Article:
There is a small chance that you might not know who Amy Schumer is, but chances are you will be an instant fan when you see her new movie, Trainwreck, hitting theaters July 17.

Written by and starring Schumer herself, Trainwreck is the story of a young professional woman named Amy, who was raised on the idea that monogamy is unachievable. Amy’s life is a perpetual cycle of working, drinking and one-night stands. But this cycle is suddenly broken when Amy meets Aaron, played by Bill Hader, a sports surgeon and true gentleman who is interested in more than just another fling.

Trainwreck is as hilarious as it is heartwarming, with all of the gritty, witty, wisecracking humor that audiences crave, tied together with a surprisingly insightful and delightfully human moral to the story.

It is this unique balance between crude humor and human nature that makes Schumer stand out among the comedy crowd. She is ferociously funny with a feminine flair, and she is just getting started.

“As early as I can remember I knew I was going to be a performer,” Schumer told GetOut. “I had no backup plan.”

Achieving her newfound level of fame has been a lifetime in the making. Since she was young, Schumer has been making a stage out of everyday life, performing small roles in theater productions, and even winning the title of “Class Clown” in high school. She has been performing stand-up for 11 years, and earned fourth place in the fifth season of NBC’s Last Comic Standing, which marked the point that her career took off.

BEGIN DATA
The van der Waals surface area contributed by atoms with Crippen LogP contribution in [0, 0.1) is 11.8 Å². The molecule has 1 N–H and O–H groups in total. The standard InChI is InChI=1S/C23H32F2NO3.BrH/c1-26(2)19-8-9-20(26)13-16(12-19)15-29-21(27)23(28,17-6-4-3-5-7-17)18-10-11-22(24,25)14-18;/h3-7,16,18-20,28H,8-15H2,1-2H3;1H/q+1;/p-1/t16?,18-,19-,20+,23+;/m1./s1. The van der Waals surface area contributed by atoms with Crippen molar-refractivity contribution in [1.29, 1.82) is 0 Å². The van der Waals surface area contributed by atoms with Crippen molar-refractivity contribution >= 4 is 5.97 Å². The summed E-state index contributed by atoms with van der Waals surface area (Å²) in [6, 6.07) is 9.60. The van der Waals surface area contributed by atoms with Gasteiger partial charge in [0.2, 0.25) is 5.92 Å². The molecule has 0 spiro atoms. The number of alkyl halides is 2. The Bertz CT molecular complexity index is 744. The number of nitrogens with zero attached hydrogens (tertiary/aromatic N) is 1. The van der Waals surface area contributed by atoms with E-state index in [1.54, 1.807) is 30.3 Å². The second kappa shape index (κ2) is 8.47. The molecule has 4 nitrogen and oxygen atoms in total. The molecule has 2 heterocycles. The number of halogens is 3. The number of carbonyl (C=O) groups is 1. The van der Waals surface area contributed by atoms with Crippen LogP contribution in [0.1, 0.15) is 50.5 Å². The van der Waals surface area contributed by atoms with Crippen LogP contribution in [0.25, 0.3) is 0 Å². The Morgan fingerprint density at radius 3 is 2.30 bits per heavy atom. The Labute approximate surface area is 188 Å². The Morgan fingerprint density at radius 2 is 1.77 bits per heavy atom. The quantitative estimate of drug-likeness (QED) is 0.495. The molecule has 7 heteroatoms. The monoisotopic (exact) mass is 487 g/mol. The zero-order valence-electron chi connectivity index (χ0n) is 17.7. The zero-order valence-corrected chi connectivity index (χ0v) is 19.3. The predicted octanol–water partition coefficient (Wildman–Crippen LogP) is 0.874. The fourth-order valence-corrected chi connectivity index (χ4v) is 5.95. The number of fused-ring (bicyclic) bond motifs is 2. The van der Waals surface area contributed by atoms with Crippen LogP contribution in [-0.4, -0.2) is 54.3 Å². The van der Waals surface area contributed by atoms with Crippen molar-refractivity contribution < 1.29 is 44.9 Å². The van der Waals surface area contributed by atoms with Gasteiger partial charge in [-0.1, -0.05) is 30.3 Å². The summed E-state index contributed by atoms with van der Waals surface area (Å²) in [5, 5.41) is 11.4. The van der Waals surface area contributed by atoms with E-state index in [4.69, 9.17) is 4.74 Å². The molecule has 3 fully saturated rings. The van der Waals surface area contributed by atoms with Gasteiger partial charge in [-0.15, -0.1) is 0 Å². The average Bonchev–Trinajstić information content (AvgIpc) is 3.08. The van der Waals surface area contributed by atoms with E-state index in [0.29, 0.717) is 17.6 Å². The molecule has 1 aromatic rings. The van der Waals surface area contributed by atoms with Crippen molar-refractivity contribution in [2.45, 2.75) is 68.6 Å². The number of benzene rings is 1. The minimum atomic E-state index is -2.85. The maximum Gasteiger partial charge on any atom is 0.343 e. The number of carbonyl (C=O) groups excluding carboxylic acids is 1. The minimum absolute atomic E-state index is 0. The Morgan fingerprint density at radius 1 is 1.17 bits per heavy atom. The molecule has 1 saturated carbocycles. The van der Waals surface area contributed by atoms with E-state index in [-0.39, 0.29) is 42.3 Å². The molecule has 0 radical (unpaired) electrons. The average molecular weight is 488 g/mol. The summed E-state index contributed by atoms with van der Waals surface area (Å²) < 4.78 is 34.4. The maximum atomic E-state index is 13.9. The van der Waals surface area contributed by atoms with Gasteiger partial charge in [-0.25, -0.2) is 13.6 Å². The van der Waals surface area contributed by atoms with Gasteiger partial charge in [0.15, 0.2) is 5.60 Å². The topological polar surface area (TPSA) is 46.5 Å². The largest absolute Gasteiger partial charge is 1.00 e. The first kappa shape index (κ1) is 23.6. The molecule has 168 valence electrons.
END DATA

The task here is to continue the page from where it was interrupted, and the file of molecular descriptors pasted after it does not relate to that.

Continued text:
“Fame is not an exciting thing to me at all,” Schumer said. “But I really love what I’m doing and I feel so satisfied creatively.”

Schumer now has her own show on Comedy Central, titled Inside Amy Schumer, which is a mash-up of short, side-stitching skits and clips of her stand-up. Schumer’s comedic performances are infectious, brutally honest and deeply relatable — a style that is reflective of her persona.

“I think the truest stuff is the most funny,” she said. “A lot of (my humor) is just truth, and humanizing myself to make other people feel more human.”

Schumer said her comedy is drawn from real-life experiences, and reflects an exaggerated version of herself and her life. Trainwreck exemplifies this method flawlessly, as it was written at a point in Schumer’s life that related closely to the plot.

“I was falling in love when I was writing it,” she said. “It’s a really personal story for me. It was stuff I was actually learning about myself while I was writing it.”

In the film, Schumer’s character is cautious — even a bit terrified — when faced with the potential for a committed relationship. This theme mirrors Schumer’s own experience with prospective love.

“I wasn’t even enjoying falling in love because I was afraid of getting hurt,” Schumer explained. “We all glorify it, but it can be a real nightmare.”

Schumer expects her fame to reach a new level after the release of Trainwreck. With a stacked cast that includes Hader, Tilda Swinn, Lebron James, John Cena, Colin Quinn and, of course, Schumer herself, Trainwreck is a guaranteed audience favorite. But she says she doesn’t plan on changing any time soon. Fans new and old can expect on seeing Schumer’s one-of-a-kind comedic spark for years to come.

“I’m going to do my best to just keep being myself and not get worried. I try not to take it too seriously and be authentic and be myself.”

•  Hannah Mitchell is a graduate of Arizona State University’s Walter Cronkite School of Journalism and Mass Communication. She is a freelancer for GetOut.

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